October’s Congressional Wrap Up

2019-08-27T16:37:36+00:00 November 6, 2017|

(US Capitol Building detail by Kevin Burkett/Flickr) [CC BY-SA 2.0 (https://www.flickr.com/photos/kevinwburkett/3415364650)]

(US Capitol Building detail by Kevin Burkett/Flickr) [CC BY-SA 2.0 (https://www.flickr.com/photos/kevinwburkett/3415364650)]

What Passed

Two bills in COL’s legislative tracker were signed into law this month. The timely H.R. 1117 (P.L.115-69) aims to increase reliability of the Federal Emergency Management Agency (FEMA) post-disaster. It requires the agency to create a plan, which includes identifying new technologies to facilitate response partnerships between federal, state, tribal, and non-profit responders, for consistent and timely guidance during disaster response.

A $36.5 billion aid package (H.R. 2266; P.L. 115-72) following the landfall of several major hurricanes included $16 billion in debt forgiveness for the National Flood Insurance Program. This allows the program to continue paying claims without reaching its $30.4 billion borrowing cap. On September 8, Congress had approved $15.25 billion in emergency funding to provide immediate response and recovery for hurricane-ravaged communities.

The Endangered Species Act of 1973 (ESA; P.L.93-205) was critiqued this month as two bills that would limit species’ listings passed out of committee. One (H.R. 717) would require consideration of the economic impact before listing a species and the other (H.R. 1274) would require the release of data used to make listing decisions. Republicans on the committee maintained these actions will provide needed transparency, while Democrats worried the bills challenge the work of scientists and insert unnecessary politics into the listing process.

What’s New

The BASIC Research Act (S. 1973)  would alter the grant review process at the National Science Foundation (NSF) by adding to the review panels someone who works in a field unrelated to the proposed work and a taxpayer advocate, replace NSF’s Office of Inspector General with an entity to randomly select proposals to ensure their “value to the taxpayer,” and call for all federal grant applications to be made public.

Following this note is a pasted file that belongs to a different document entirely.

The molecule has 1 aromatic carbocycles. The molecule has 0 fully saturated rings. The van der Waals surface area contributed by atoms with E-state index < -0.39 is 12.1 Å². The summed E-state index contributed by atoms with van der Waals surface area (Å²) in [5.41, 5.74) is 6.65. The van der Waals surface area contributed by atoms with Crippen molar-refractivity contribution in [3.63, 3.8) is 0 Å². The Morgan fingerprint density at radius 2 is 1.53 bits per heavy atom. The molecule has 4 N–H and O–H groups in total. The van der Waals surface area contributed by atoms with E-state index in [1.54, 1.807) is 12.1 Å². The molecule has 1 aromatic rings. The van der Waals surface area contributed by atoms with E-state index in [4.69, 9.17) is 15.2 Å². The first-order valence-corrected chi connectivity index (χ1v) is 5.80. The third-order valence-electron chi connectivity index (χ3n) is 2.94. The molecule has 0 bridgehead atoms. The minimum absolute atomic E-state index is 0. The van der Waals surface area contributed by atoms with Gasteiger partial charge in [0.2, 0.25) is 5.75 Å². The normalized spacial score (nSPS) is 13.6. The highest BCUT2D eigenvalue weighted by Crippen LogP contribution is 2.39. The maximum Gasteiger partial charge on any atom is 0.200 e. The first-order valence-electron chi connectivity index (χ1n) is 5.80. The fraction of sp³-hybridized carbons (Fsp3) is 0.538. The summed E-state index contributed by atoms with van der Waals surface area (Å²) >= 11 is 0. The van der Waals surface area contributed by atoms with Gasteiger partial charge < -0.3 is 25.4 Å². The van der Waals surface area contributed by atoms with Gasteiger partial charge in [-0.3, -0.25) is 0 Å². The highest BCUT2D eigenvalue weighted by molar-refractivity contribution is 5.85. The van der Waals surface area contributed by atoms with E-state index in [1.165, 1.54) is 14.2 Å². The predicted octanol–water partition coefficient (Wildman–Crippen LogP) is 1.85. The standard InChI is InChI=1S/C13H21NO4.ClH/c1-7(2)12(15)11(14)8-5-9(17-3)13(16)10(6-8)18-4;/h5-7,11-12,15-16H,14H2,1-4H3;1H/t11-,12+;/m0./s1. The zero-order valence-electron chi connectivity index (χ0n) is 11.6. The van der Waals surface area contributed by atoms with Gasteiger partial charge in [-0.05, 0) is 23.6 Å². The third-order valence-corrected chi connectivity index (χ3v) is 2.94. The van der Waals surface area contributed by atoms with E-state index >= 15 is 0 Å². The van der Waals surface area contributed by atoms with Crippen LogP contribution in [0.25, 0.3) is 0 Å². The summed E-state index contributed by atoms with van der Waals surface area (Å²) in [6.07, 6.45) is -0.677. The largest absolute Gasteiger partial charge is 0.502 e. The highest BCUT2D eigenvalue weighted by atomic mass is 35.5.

In the wake of natural disasters this year, a new bill in the House (H.R. 4062) joins its counterpart, which already passed the Senate (S. 110),  in authorizing the continuation and improvement of the Digital Coast Project by providing coastal communities with new mapping data to create and update costal maps and geospatial data.

October 8 through October 14, 2017 was designed Earth Science Week (H.Res.566) to promote an understanding of the ways people affect and are impacted by Earth’s systems.

What’s Next

The short-term continuing resolution (H.R. 601) currently funding the federal government expires on December 8, giving lawmakers just over a month to come up with a second stopgap spending bill or to come to agreement on appropriations.  Senate Appropriations Committee members have said they believe with the focus in the Senate on tax reform, there will likely be a six- to eight-week extension to the continuing resolution.

In September, the National Defense Authorization Act for Fiscal Year 2018 (H.R. 2810) passed the House and Senate. Conferees from both chambers began meeting during the last week of October to come to agreement on a single bill, which will then have to pass both chambers before going to the president’s desk.

The Fiscal Year 2018 Congressional Budget Resolution (H.Con.Res. 71) was adopted by the House and Senate this month. This nonbinding resolution provides a framework for the appropriations process (which is already underway) but does not appropriate money or change the spending caps laid out by the Budget Control Act of 2011. While it is mainly serving as a vehicle for tax reform through directions to committees known as reconciliation instructions, the resolution includes a provision that many expect will allow a section of the Arctic National Wildlife Refuge (ANWR) to be opened to energy exploration. The Senate Energy and Natural Resources committee held a tense hearing on opening a portion (2,000 acres) of the 1002 area, a 1.5 million-acre coastal plain, to energy exploration and extraction. The highly partisan hearing highlighted differing opinions on the economic value and the impact to native people and wildlife and sets the stage for a markup of the bill, which is expected later this week.


Related coverage from the Consortium For Ocean Leadership:

Want to read more stories like this one? This ran in COL’s weekly newsletter, Ocean News Weekly: Week of November 6, 2017 – Number 389. Read this newsletter in full here, and sign up to receive it in your inbox here.